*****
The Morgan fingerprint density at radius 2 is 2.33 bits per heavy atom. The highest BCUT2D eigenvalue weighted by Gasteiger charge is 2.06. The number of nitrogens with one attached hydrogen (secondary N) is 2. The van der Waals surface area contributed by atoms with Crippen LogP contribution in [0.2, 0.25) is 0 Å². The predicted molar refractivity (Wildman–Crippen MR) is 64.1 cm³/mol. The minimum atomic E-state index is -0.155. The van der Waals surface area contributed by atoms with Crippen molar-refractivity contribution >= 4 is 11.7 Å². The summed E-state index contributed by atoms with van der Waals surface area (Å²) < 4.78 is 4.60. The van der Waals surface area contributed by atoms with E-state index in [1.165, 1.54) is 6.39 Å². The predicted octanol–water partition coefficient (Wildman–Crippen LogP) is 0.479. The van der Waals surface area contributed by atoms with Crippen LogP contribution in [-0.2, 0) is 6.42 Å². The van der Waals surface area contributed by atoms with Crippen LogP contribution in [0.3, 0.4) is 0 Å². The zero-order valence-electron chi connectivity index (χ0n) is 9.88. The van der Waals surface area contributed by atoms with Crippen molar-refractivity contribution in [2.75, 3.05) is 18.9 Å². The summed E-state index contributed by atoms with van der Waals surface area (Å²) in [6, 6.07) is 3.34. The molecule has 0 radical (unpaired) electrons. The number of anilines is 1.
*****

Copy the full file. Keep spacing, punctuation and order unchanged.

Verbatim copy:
The Morgan fingerprint density at radius 2 is 2.33 bits per heavy atom. The highest BCUT2D eigenvalue weighted by Gasteiger charge is 2.06. The number of nitrogens with one attached hydrogen (secondary N) is 2. The van der Waals surface area contributed by atoms with Crippen LogP contribution in [0.2, 0.25) is 0 Å². The predicted molar refractivity (Wildman–Crippen MR) is 64.1 cm³/mol. The minimum atomic E-state index is -0.155. The van der Waals surface area contributed by atoms with Crippen molar-refractivity contribution >= 4 is 11.7 Å². The summed E-state index contributed by atoms with van der Waals surface area (Å²) < 4.78 is 4.60. The van der Waals surface area contributed by atoms with E-state index in [1.165, 1.54) is 6.39 Å². The predicted octanol–water partition coefficient (Wildman–Crippen LogP) is 0.479. The van der Waals surface area contributed by atoms with Crippen LogP contribution in [-0.2, 0) is 6.42 Å². The van der Waals surface area contributed by atoms with Crippen LogP contribution in [0.3, 0.4) is 0 Å². The zero-order valence-electron chi connectivity index (χ0n) is 9.88. The van der Waals surface area contributed by atoms with Crippen molar-refractivity contribution in [2.75, 3.05) is 18.9 Å². The summed E-state index contributed by atoms with van der Waals surface area (Å²) in [6, 6.07) is 3.34. The molecule has 0 radical (unpaired) electrons. The number of anilines is 1.